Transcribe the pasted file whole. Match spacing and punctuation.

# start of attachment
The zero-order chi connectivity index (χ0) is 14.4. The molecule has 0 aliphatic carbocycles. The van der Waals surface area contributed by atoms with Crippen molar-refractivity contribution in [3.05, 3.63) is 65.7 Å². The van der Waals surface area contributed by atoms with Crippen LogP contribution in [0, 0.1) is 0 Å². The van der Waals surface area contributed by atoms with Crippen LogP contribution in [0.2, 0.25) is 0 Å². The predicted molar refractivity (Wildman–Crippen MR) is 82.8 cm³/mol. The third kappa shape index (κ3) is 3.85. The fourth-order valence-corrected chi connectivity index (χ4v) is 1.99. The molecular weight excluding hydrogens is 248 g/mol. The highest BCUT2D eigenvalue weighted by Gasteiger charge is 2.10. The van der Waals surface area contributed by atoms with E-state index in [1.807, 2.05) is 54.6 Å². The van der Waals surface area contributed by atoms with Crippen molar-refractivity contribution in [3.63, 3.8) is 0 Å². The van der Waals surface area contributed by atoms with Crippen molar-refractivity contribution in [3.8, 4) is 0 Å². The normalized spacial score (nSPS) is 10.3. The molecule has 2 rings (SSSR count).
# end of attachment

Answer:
The zero-order chi connectivity index (χ0) is 14.4. The molecule has 0 aliphatic carbocycles. The van der Waals surface area contributed by atoms with Crippen molar-refractivity contribution in [3.05, 3.63) is 65.7 Å². The van der Waals surface area contributed by atoms with Crippen LogP contribution in [0, 0.1) is 0 Å². The van der Waals surface area contributed by atoms with Crippen LogP contribution in [0.2, 0.25) is 0 Å². The predicted molar refractivity (Wildman–Crippen MR) is 82.8 cm³/mol. The third kappa shape index (κ3) is 3.85. The fourth-order valence-corrected chi connectivity index (χ4v) is 1.99. The molecular weight excluding hydrogens is 248 g/mol. The highest BCUT2D eigenvalue weighted by Gasteiger charge is 2.10. The van der Waals surface area contributed by atoms with E-state index in [1.807, 2.05) is 54.6 Å². The van der Waals surface area contributed by atoms with Crippen molar-refractivity contribution in [3.63, 3.8) is 0 Å². The van der Waals surface area contributed by atoms with Crippen molar-refractivity contribution in [3.8, 4) is 0 Å². The normalized spacial score (nSPS) is 10.3. The molecule has 2 rings (SSSR count).